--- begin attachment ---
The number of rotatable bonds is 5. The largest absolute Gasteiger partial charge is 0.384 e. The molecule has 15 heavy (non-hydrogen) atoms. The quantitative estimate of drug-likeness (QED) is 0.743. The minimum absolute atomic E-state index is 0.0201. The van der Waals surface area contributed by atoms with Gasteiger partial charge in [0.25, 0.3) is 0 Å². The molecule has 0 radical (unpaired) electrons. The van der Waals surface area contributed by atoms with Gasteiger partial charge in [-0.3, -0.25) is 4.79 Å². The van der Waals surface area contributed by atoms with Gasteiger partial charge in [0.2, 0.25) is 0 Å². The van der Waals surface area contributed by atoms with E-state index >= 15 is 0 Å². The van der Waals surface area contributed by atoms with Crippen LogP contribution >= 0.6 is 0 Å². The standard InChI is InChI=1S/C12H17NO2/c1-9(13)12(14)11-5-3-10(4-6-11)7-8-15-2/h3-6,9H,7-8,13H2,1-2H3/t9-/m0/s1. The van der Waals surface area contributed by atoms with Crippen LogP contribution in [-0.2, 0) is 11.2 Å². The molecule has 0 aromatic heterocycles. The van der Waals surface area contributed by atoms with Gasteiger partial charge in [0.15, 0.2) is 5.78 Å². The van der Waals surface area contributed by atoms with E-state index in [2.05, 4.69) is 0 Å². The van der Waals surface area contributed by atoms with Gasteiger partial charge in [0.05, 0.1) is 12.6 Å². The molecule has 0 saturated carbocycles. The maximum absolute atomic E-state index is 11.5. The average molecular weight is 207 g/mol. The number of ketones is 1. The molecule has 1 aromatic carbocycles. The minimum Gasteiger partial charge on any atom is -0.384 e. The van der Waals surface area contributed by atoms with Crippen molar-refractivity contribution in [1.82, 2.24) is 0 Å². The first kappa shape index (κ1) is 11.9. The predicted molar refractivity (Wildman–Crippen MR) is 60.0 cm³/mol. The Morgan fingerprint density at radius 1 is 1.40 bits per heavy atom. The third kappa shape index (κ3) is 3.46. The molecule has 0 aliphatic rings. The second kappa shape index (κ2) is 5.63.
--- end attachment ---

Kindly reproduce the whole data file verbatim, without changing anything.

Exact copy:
The number of rotatable bonds is 5. The largest absolute Gasteiger partial charge is 0.384 e. The molecule has 15 heavy (non-hydrogen) atoms. The quantitative estimate of drug-likeness (QED) is 0.743. The minimum absolute atomic E-state index is 0.0201. The van der Waals surface area contributed by atoms with Gasteiger partial charge in [0.25, 0.3) is 0 Å². The molecule has 0 radical (unpaired) electrons. The van der Waals surface area contributed by atoms with Gasteiger partial charge in [-0.3, -0.25) is 4.79 Å². The van der Waals surface area contributed by atoms with Gasteiger partial charge in [0.2, 0.25) is 0 Å². The van der Waals surface area contributed by atoms with E-state index >= 15 is 0 Å². The van der Waals surface area contributed by atoms with Crippen LogP contribution >= 0.6 is 0 Å². The standard InChI is InChI=1S/C12H17NO2/c1-9(13)12(14)11-5-3-10(4-6-11)7-8-15-2/h3-6,9H,7-8,13H2,1-2H3/t9-/m0/s1. The van der Waals surface area contributed by atoms with Crippen LogP contribution in [-0.2, 0) is 11.2 Å². The molecule has 0 aromatic heterocycles. The van der Waals surface area contributed by atoms with Gasteiger partial charge in [0.15, 0.2) is 5.78 Å². The van der Waals surface area contributed by atoms with E-state index in [2.05, 4.69) is 0 Å². The van der Waals surface area contributed by atoms with Gasteiger partial charge in [0.05, 0.1) is 12.6 Å². The molecule has 0 saturated carbocycles. The maximum absolute atomic E-state index is 11.5. The average molecular weight is 207 g/mol. The number of ketones is 1. The molecule has 1 aromatic carbocycles. The minimum Gasteiger partial charge on any atom is -0.384 e. The van der Waals surface area contributed by atoms with Crippen molar-refractivity contribution in [1.82, 2.24) is 0 Å². The first kappa shape index (κ1) is 11.9. The predicted molar refractivity (Wildman–Crippen MR) is 60.0 cm³/mol. The Morgan fingerprint density at radius 1 is 1.40 bits per heavy atom. The third kappa shape index (κ3) is 3.46. The molecule has 0 aliphatic rings. The second kappa shape index (κ2) is 5.63.